Why do we use adverbials?

We use adverbs to give more information about the verb.

We use adverbials of manner to say how something happens or how something is done:

The children were playing happily.
He was driving as fast as possible.

We use adverbials of place to say where something happens:

I saw him there.
We met in London.

We use adverbials of time to say when or how often something happens:

They start work at six thirty.
They usually go to work by bus.

We use adverbials of probability to show how certain we are about something.

  • Perhaps the weather will be fine.
  • He is certainly coming to the party.

 

Try these tasks to practice your use of adverbials.

Task 1

Exercise

Task 2

Exercise

Task 3

Exercise

Section: 

Comments

Oh I see, thanks Peter :)

Hello Teachers! I want to ask if adverbials are the same with adverbs? Thanks!

- Aaron

Hello Aaron,

'Adverbs' are individual words, such as 'quickly', 'hard' or 'always'.

'Adverbials' include adverbs, but also include phrases which have an adverbial function, such as 'at six o'clock', 'scratching his chin' or 'as quickly as possible'.

Best wishes,

 

Peter

The LearnEnglish Team

I am confused between comparative adjectives and comparative adverbs. Which sentence in each pair is correct is correct?
A1: He should speak louder.
A2: He should speak more loudly.
B1: You should type quicker.
B2: You should type more quickly.
It seems that both are used in everyday speech!

Hello SSF66,

You are correct that both sentences in each pair are used, and both are correct. The meaning is the same within each pair.

 

Best wishes,

Peter

The LearnEnglish Team

Good Morning Teachers,

An English teacher of mine just told me that

last 5 seconds can replace 5 seconds ago
last 3 weeks can replace 3 weeks ago
last 7 months can replace 7 months ago

as adverbial of time. is that correct? Because so far i know "last 5 seconds" is a period of time, in contrary "5 seconds ago" is a point of time. But my teacher said that it was the same.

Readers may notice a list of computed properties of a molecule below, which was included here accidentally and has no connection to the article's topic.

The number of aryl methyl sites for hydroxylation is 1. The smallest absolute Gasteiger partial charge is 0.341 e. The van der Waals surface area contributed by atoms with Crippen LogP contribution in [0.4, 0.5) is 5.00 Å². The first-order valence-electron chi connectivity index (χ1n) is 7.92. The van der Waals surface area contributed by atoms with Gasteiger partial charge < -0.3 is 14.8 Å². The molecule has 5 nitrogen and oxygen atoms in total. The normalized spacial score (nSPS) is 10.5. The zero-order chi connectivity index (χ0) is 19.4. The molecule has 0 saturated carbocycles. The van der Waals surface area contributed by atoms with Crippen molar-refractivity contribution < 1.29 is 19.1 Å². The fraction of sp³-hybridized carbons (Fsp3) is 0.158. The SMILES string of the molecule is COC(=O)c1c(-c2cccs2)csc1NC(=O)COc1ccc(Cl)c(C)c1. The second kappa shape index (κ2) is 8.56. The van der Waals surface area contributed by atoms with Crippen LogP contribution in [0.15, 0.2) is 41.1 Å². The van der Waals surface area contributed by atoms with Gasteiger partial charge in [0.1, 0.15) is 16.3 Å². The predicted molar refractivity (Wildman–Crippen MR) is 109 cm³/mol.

Could you please explain to me? Thanks for your help

Hello Rony,

As far as I know, these two expressions mean something different. 'X + unit of time + ago' refers to a point in time in the past and 'in the last + X + unit of time' refers to a period beginning at the time stated and continuing up until the present. But there are many varieties of English around the world, and it may well be that in parts of Asia the two expressions are used to mean the same thing.

All the best,
Kirk
The LearnEnglish Team

Good evening
I have an assignment which I have to finish before Wednesday, The teacher told us to write three sentences about adverbial clauses, one of time, another of manner and one of place.
She also asked us to analyse each sentence.
I have already started writing notes after revising your interesting lessons.
Would you mind checking it for me?

1. Do not disturb me when I am busy with my work.
This is an example of → adverbial clause of time.
The independent clause is → “Do not disturb me”
The dependent clause is → “when I am busy with my work”
The subordinator is → “when”
The subject-verb combination is → “I am”
The adverbial clause in this example follows the independent clause and specifies or tells the time when the speaker doesn’t want to be disturbed.

2. She slept as if she was a baby.
This is an example of → adverbial clause of manner.
The independent clause is → “She slept”
The dependent clause is → “as if she was a baby”
The subordinator is → “as if”
The subject-verb combination is → “she was”
The adverbial clause in this example follows the independent clause and specifies how she slept.

3. Walk past the bank and keep going to the end of the street.( I am completely not sure about this one)
This is an example of → adverbial clause of place.
The independent clause is → “Walk - keep going”
The dependent clause is → “past the bank - to the end of the street”
The subordinator is → “past - to”
The subject-verb combination is → “ - ”
The adverbial clauses in this example follow the independent clauses and specify the direction where the listener should move.

I do apologize for making it so long.
Thank you

Hello Haneen,

Your first two sentences look good. I would say that sentence 3 doesn't have a dependent clause, but is rather two clauses ('walk past the bank' and 'keep going to the end of the street') joined by 'and'. Instead, you might want to try forming an adverbial clause of location with 'where', e.g. 'He didn't know where they were taking him'.

Best wishes,
Kirk
The LearnEnglish Team

Thank you so much Mr. Kirk ^_^
I do appreciate your help.

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